2/06/2015

Imaginary Spinster Aunts & Other Theories About TLC

Dearly beloved, we are gathered here today to pronounce TLC the most batshit channel on television. The Learning Channel, colloquially known as TLC—probably officially known as TLC, too, since the producers have clearly abandoned that whole ‘learning’ thing—is the leading network for wedding programming. Their stellar line-up also features murders, cupcakes, hoarders, little people, murderous cupcake-hoarding little people (they're real, and on TLC - Tuesdays at 9); but I have yet to completely give up on my life, so I stick to the wedding shows.

On first glance, TLC covers an unexplainably random spectrum of topics. However, there is one sole theory that can rationalize TLC—it is run by a gaggle of spinster aunts. I imagine a herd of 57-year-old women. I imagine charity 5K baseball hats worn over grey frizz. I imagine cat sweaters with sassy captions. A group of feisty middle-aged females who were sick of their middle school vice principal jobs, sick of what was on TV, and darn sick of not doing anything about it. Until finally, they pooled together their vice principal money and bought a television network. Ladies and gentlemen, your TLC board of directors. This has to be why it’s called The Learning Channel. Not because we the viewers are learning, but Sharon and the gals are learning this fancy television talk as they go along.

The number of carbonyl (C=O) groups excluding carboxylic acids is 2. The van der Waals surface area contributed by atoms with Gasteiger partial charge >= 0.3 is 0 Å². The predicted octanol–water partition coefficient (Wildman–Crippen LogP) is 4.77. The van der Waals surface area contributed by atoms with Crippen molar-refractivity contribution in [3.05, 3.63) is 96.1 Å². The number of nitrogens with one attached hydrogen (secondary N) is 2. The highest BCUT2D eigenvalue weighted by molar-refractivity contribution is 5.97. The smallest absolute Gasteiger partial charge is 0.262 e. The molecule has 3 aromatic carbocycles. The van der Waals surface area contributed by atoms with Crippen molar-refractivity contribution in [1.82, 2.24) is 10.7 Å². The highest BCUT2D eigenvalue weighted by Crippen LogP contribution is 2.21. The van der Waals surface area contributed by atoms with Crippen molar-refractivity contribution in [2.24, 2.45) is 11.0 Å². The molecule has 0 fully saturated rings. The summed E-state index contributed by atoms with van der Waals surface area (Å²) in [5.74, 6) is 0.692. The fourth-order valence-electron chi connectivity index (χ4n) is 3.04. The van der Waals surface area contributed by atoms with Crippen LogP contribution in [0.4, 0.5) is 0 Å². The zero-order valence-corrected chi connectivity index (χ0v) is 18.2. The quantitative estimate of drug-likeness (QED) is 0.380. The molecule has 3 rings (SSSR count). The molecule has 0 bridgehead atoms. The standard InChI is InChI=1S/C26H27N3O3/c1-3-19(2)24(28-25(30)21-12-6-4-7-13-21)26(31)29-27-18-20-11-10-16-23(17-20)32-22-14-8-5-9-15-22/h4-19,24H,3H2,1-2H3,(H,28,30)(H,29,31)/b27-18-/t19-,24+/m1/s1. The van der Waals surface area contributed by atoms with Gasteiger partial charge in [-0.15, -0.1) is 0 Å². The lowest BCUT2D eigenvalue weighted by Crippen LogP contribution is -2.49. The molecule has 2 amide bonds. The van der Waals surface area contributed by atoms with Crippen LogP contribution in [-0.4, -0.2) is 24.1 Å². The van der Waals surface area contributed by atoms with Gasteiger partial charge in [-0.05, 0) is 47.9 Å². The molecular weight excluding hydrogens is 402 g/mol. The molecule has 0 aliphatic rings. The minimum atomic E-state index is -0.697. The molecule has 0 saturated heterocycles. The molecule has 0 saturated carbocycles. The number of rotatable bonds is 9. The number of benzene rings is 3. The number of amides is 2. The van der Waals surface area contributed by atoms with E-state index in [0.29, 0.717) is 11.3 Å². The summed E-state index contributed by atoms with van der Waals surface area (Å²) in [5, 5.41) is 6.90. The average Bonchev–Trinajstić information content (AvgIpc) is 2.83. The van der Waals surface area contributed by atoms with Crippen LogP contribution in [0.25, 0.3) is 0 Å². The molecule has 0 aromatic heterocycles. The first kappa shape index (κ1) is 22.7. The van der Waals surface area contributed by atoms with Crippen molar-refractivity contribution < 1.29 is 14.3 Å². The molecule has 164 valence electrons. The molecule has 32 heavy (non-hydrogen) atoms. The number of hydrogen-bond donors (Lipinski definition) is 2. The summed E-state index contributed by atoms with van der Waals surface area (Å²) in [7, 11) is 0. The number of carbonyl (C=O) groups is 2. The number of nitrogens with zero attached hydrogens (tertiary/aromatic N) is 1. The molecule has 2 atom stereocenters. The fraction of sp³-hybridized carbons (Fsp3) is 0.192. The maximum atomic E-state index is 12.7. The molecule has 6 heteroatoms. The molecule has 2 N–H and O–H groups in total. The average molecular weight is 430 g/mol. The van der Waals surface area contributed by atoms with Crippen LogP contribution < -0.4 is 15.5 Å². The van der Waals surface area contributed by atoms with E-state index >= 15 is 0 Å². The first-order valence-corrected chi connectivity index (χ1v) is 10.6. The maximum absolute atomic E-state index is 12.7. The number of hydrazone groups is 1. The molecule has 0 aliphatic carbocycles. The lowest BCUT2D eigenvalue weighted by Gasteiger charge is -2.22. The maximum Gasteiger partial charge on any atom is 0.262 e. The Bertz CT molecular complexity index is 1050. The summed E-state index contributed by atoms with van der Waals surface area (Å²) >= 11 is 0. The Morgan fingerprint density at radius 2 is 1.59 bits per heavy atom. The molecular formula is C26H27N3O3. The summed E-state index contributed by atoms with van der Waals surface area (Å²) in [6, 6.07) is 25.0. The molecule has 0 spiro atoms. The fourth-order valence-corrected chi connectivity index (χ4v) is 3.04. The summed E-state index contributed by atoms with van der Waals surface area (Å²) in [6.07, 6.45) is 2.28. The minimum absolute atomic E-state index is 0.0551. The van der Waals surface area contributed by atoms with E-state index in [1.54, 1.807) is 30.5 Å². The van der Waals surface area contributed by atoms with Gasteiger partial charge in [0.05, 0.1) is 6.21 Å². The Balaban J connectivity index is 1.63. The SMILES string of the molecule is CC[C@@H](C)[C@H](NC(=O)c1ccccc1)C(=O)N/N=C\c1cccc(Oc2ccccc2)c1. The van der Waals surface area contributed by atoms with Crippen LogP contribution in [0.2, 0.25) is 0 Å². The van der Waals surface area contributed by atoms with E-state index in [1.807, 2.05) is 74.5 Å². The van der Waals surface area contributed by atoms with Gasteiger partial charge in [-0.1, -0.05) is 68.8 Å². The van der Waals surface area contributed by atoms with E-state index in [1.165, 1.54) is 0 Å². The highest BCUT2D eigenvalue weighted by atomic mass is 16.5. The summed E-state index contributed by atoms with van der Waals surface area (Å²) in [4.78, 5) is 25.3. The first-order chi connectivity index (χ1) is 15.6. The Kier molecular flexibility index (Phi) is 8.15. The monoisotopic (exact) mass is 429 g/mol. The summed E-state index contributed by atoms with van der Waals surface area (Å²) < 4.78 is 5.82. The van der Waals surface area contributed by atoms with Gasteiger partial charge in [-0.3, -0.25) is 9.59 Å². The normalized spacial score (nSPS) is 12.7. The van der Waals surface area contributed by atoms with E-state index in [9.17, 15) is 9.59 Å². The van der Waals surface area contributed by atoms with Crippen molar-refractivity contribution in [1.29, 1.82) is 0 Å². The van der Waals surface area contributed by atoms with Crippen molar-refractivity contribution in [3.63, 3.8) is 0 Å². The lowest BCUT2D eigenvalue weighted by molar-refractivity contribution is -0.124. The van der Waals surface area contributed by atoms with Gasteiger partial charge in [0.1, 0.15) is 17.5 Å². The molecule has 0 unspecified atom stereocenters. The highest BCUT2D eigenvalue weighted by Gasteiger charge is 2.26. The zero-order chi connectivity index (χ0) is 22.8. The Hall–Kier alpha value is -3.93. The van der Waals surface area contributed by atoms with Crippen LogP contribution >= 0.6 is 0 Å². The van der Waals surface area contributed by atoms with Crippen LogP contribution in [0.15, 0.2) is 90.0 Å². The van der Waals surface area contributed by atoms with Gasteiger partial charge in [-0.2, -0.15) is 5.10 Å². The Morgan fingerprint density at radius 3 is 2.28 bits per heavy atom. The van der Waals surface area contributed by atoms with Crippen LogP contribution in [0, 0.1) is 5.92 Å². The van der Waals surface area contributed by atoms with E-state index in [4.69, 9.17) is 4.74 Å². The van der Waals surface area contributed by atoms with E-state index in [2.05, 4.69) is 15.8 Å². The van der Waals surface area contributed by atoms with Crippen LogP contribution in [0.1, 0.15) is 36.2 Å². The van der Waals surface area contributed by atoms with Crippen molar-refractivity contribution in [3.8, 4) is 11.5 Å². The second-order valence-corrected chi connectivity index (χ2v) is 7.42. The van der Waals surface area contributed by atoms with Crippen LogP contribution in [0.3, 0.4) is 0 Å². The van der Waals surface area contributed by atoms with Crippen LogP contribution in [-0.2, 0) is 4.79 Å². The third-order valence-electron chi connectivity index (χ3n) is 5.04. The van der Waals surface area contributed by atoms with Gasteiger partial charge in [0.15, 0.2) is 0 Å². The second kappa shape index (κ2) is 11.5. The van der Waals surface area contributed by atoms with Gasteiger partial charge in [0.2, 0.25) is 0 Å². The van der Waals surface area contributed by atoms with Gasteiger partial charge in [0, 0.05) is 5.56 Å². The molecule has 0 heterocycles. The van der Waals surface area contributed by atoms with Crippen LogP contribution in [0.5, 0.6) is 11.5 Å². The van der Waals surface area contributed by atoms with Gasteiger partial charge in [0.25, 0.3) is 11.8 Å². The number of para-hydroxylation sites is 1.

It’s a learning experience for us, okay? Are we a channel about weddings? Are we a channel about psychics? Are we a channel about midgets? Wait, Janice, are we allowed to say midgets? Am I gonna get in trouble for saying that? Eh, who cares! We’re the Learning Channel, ladies. We’re learning! Carol, put on that show with that guy with five wives. No, not that one. The other one with a goatee just like that crazy guy’s on Food Network. Yes, Carol. Put it on, who cares. Alright! We got this! Yes, ladies!


Yes, ladies. Yes, indeed. You are learning, and I’m loving every single second of it. TLC’s most pervasive parasite, Say Yes to the Dress, is already a smash hit—since the title rhymes. All of America’s most loved shows have poetic titles: Bill Nye the Science Guy, Rachael Ray’s Week in a Day, Dora the Explora, etc. However, the thought process behind SYTTD abruptly ends there. It’s as if a TLC aunt thought of the title, high-fived the other aunts, then was unexpectedly forced to come up with the entire show’s premise right then and there.

-Say Yes to the Dress! Love it! What’s it about?
-Well, Sharon, it’s… uh, it’s about choosing dresses.
-Ack. I don’t know, Carol. That’s it? A half-hour of choosing dresses?